How to Choose a Platform for your Virtual AGM

By redback

Virtual or hybrid Annual General Meetings (AGM) are now well-established as part of the corporate landscape in Australia, with regulatory changes enacted to ensure organisations are legally able to hold their AGM online providing their constitution allows them to do so.

The key requirement, from a regulatory viewpoint, is that all members or shareholders can attend and fully participate in the meeting, including by commenting, asking questions of the board, and by voting at, or prior to, the meeting.

On 31 July 2020 the Government announced that the modifications to the Corporations Act allowing virtual AGMs would be extended so that they expire on 21 March 2021.

So if you’re legally required to hold an AGM in the next 5 months, or considering holding one for the first time, it’s worth understanding the key differences from a fully physical AGM, and what you might need to consider to bridge that gap.


Key differences of a hybrid or virtual AGM


A fully virtual AGM is generally conducted over secure webinar technology, with members pre-registering to attend the event and then typically clicking on a link to view a secure virtual event online.

Hybrid AGMs typically combine a small face-to-face meeting for members who may still wish to attend in person, linked with a virtual meeting that allows remote participation.

So what are the key differences of a virtual AGM?

1. Your technology platform provider is your conference room


Instead of hiring a large venue, you’ll need to choose a technology platform that will enable you to host similar — or larger — numbers of attendees to a traditional AGM. Often more members will attend a virtual AGM event because there are typically fewer hurdles (and less cost) involved when it comes to attending online. You’ll need to register attendees online prior to the event.


2. You will still need a physical venue with an adequate broadband connection


You may choose to host the AGM from your office, from a broadcast studio or from your speakers’ homes – but whichever you choose, ensure the broadband connection is up to the job.


3. Online AGMs require different presenting and moderating skills


To run a virtual AGM effectively, a moderator who is comfortable with the technology and experienced presenting virtually is a must. They must verbally inform members of the agenda, which item is up next, and step members carefully through voting procedures.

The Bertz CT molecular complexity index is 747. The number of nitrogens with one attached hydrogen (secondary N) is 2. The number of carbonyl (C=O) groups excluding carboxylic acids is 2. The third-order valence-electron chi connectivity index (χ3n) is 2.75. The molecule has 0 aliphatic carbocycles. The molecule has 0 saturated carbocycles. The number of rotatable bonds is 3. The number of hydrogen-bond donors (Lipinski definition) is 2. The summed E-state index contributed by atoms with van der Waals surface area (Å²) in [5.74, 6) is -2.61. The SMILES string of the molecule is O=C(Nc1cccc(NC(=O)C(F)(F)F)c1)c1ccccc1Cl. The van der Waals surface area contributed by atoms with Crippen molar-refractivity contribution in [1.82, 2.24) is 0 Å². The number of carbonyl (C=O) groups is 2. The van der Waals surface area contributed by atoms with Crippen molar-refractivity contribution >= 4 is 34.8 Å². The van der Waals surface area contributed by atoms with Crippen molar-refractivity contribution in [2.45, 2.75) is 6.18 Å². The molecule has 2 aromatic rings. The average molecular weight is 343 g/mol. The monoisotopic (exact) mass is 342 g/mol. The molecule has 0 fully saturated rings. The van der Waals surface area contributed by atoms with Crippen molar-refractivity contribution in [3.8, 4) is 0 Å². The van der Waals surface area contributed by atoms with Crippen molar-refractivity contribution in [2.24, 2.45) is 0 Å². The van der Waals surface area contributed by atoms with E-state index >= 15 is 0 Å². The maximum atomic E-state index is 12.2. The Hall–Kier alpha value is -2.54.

4. Online Q&A requires additional support

To enable attendees to participate fully in a virtual or hybrid AGM, the ability to ask questions is essential. Questions or comments must be invited over online chat and collated or moderated by an additional team member to ensure shareholders’ concerns are fairly reflected by those questions that are put to the meeting.


5. Votes should be held via live polls

Even if you provide a prior or proxy voting mechanism, it’s important to allow stakeholders to vote live at your AGM. That means you’ll need a voting or live polling mechanism and the ability to tabulate this with any pre-registered votes. Votes should not be conducted via a show of hands, as at a physical meeting.


How to choose a virtual AGM technology provider


With these key differences in mind, what should you consider when you come to choosing a technology provider to facilitate your virtual or online AGM?


1. Security


Choose a platform that is secure, ensuring only your members and investors are able to access and participate in the event. Pre-register attendees so you know in advance who will attend.


2. Accessibility


Consider where your members are located. If you expect to have regional or rural members attending, ask your possible technology providers if they offer a combined teleconference and online meeting to ensure all regional, rural and mobile attendees are able to join the meeting.